They've long insisted that a "ticking time bomb" exception would set us on a slippery slope. The reaction to bin Laden's death proves their point
Torture apologists claiming that the death of Osama bin Laden justifies America's use of "enhanced interrogation tactics" aren't just wrong on the merits -- the arguments they're offering are proof that carving out even narrow exceptions for torture puts us on a morally corrosive slippery slope.
Think about it: back in 2003, 2004, and 2005, the mainstream argument for torture among its advocates was "the ticking time bomb scenario." Alan Dershowitz endorsed it. Charles Krauthammer did too. It played a recurring role in countless episodes of the hit television show 24. And it proved so core to the public case for "enhanced interrogation" that torture opponents like Michael Kinsley and Dahlia Lithwick focused their efforts on pushing back against the most talked about "exception" in the nation.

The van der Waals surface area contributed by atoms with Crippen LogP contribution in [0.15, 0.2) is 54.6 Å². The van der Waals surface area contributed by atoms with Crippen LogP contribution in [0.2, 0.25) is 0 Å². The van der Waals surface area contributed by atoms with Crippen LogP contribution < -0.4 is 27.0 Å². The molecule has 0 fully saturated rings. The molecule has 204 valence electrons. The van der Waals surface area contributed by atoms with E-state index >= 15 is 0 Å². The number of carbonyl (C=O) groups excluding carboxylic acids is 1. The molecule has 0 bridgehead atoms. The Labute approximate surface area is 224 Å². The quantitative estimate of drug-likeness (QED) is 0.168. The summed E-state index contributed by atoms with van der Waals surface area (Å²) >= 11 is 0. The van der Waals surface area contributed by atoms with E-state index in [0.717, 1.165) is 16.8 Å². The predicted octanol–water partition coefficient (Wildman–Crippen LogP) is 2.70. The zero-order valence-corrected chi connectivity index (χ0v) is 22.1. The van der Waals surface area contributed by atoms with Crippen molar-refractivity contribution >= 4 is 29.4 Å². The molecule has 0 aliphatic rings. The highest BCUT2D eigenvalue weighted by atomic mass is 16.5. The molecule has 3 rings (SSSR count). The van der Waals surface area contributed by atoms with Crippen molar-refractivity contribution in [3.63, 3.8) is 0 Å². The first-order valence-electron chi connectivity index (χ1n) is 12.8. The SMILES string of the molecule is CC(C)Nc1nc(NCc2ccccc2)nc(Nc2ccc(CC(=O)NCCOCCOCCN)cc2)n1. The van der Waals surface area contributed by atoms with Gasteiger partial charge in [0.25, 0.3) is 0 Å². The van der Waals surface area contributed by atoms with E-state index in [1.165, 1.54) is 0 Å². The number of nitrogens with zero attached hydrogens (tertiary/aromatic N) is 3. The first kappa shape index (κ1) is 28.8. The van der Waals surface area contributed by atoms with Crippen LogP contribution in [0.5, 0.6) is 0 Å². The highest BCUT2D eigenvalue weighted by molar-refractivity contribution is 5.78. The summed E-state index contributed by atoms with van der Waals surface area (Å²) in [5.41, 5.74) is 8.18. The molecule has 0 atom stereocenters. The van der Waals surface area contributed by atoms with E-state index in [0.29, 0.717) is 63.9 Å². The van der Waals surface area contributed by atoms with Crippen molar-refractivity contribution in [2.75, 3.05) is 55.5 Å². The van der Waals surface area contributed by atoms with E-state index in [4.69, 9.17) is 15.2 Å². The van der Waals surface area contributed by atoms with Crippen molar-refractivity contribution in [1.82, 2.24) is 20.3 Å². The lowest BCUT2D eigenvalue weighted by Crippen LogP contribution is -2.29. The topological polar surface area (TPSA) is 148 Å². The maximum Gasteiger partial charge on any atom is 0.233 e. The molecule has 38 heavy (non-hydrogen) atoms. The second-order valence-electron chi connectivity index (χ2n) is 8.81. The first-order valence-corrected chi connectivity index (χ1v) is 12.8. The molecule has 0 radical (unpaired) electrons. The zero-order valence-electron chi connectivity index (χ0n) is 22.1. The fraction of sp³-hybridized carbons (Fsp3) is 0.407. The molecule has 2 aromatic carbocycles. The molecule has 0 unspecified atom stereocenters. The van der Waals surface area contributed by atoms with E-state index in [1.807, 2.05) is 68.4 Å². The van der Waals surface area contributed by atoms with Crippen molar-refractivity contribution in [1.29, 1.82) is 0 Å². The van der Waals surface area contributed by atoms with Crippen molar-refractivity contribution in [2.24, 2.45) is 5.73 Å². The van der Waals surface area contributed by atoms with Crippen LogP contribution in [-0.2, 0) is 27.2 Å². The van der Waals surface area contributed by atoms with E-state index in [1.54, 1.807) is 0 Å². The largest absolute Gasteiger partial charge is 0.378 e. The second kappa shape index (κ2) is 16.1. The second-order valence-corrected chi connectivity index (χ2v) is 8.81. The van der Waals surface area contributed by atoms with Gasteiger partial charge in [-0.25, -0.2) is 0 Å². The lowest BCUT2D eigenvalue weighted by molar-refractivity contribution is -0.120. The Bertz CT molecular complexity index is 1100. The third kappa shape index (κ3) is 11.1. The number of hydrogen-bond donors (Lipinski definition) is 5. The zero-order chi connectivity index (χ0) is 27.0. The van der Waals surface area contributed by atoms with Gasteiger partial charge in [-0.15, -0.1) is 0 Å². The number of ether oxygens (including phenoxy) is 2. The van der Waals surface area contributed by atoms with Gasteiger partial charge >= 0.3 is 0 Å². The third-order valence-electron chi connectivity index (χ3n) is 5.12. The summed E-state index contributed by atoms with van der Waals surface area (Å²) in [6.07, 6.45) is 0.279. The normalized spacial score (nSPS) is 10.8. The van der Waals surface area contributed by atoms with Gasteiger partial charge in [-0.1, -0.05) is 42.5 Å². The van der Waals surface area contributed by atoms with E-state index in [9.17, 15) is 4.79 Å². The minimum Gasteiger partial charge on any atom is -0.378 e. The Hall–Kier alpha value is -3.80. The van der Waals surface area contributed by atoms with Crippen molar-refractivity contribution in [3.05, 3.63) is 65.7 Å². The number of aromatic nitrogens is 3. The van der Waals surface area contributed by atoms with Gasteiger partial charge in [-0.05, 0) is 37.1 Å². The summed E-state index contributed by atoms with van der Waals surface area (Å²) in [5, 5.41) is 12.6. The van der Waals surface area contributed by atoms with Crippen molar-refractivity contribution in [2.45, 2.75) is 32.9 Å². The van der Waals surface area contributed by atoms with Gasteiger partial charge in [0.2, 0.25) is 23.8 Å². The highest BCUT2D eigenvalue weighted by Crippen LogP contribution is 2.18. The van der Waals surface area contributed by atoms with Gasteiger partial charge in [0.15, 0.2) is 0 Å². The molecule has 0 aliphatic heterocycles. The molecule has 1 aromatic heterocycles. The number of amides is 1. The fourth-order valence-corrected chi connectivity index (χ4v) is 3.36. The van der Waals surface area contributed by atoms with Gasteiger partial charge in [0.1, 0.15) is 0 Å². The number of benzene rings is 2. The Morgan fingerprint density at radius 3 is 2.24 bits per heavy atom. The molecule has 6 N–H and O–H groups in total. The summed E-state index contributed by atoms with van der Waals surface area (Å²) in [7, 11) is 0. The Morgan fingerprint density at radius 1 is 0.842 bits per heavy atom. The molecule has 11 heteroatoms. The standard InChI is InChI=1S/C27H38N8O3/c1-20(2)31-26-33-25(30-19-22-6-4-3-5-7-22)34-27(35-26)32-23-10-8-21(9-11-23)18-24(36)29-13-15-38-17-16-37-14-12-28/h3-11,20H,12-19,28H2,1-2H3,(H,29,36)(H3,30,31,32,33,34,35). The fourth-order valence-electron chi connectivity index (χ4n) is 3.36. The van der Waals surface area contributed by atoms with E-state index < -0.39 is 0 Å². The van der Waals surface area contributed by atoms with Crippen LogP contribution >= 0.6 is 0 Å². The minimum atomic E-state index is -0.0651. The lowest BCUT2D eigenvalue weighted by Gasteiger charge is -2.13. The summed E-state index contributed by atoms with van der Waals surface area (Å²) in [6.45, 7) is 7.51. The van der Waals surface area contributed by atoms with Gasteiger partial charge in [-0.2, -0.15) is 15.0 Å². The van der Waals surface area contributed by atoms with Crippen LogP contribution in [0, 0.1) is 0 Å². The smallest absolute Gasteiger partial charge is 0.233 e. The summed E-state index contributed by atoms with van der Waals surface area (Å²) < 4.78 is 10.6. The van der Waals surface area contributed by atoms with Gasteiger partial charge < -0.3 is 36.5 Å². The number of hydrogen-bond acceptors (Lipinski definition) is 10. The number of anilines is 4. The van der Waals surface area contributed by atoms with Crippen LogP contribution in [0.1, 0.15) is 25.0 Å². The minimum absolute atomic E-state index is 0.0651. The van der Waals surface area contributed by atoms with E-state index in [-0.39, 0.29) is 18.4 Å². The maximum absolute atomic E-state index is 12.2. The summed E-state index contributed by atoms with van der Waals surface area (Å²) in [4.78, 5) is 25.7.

The return of the torture debate is striking because its apologists no longer feel the need to advocate for a narrow exception to prevent an American city from being nuked or a busload of children from dying. In the jubilation over getting bin Laden, they're instead employing this frightening standard: torture of multiple detainees is justified if it might produce a single useful nugget that, combined with lots of other intelligence, helps lead us to the secret location of the highest value terrorist leader many years later. It's suddenly the new baseline in our renewed national argument.